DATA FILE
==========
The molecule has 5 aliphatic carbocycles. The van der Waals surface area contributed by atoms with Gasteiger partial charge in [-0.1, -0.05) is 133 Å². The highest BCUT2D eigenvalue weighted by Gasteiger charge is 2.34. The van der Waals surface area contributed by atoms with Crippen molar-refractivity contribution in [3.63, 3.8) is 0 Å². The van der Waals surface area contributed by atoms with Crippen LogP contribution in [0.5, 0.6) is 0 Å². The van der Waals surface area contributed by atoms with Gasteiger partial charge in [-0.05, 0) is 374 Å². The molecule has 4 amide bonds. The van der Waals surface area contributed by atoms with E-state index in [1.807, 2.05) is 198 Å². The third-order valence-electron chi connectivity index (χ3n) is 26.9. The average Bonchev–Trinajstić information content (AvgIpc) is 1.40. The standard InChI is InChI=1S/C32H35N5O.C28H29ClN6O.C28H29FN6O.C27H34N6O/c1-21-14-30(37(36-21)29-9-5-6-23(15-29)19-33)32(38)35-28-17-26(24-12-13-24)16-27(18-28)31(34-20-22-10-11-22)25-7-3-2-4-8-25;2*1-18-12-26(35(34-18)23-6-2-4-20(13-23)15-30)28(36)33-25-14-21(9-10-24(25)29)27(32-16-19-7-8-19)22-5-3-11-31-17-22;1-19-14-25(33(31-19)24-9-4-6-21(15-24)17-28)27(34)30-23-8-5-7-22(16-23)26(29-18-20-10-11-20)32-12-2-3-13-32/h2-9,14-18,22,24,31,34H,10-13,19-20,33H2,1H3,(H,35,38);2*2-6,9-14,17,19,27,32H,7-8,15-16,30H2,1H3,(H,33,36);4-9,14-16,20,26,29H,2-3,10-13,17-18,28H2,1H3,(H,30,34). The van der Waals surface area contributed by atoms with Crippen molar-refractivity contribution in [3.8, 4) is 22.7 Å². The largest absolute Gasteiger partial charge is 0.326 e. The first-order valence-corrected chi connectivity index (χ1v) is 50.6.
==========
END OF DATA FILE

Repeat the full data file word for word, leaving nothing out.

The molecule has 5 aliphatic carbocycles. The van der Waals surface area contributed by atoms with Gasteiger partial charge in [-0.1, -0.05) is 133 Å². The highest BCUT2D eigenvalue weighted by Gasteiger charge is 2.34. The van der Waals surface area contributed by atoms with Crippen molar-refractivity contribution in [3.63, 3.8) is 0 Å². The van der Waals surface area contributed by atoms with Crippen LogP contribution in [0.5, 0.6) is 0 Å². The van der Waals surface area contributed by atoms with Gasteiger partial charge in [-0.05, 0) is 374 Å². The molecule has 4 amide bonds. The van der Waals surface area contributed by atoms with E-state index in [1.807, 2.05) is 198 Å². The third-order valence-electron chi connectivity index (χ3n) is 26.9. The average Bonchev–Trinajstić information content (AvgIpc) is 1.40. The standard InChI is InChI=1S/C32H35N5O.C28H29ClN6O.C28H29FN6O.C27H34N6O/c1-21-14-30(37(36-21)29-9-5-6-23(15-29)19-33)32(38)35-28-17-26(24-12-13-24)16-27(18-28)31(34-20-22-10-11-22)25-7-3-2-4-8-25;2*1-18-12-26(35(34-18)23-6-2-4-20(13-23)15-30)28(36)33-25-14-21(9-10-24(25)29)27(32-16-19-7-8-19)22-5-3-11-31-17-22;1-19-14-25(33(31-19)24-9-4-6-21(15-24)17-28)27(34)30-23-8-5-7-22(16-23)26(29-18-20-10-11-20)32-12-2-3-13-32/h2-9,14-18,22,24,31,34H,10-13,19-20,33H2,1H3,(H,35,38);2*2-6,9-14,17,19,27,32H,7-8,15-16,30H2,1H3,(H,33,36);4-9,14-16,20,26,29H,2-3,10-13,17-18,28H2,1H3,(H,30,34). The van der Waals surface area contributed by atoms with Crippen molar-refractivity contribution in [3.8, 4) is 22.7 Å². The largest absolute Gasteiger partial charge is 0.326 e. The first-order valence-corrected chi connectivity index (χ1v) is 50.6.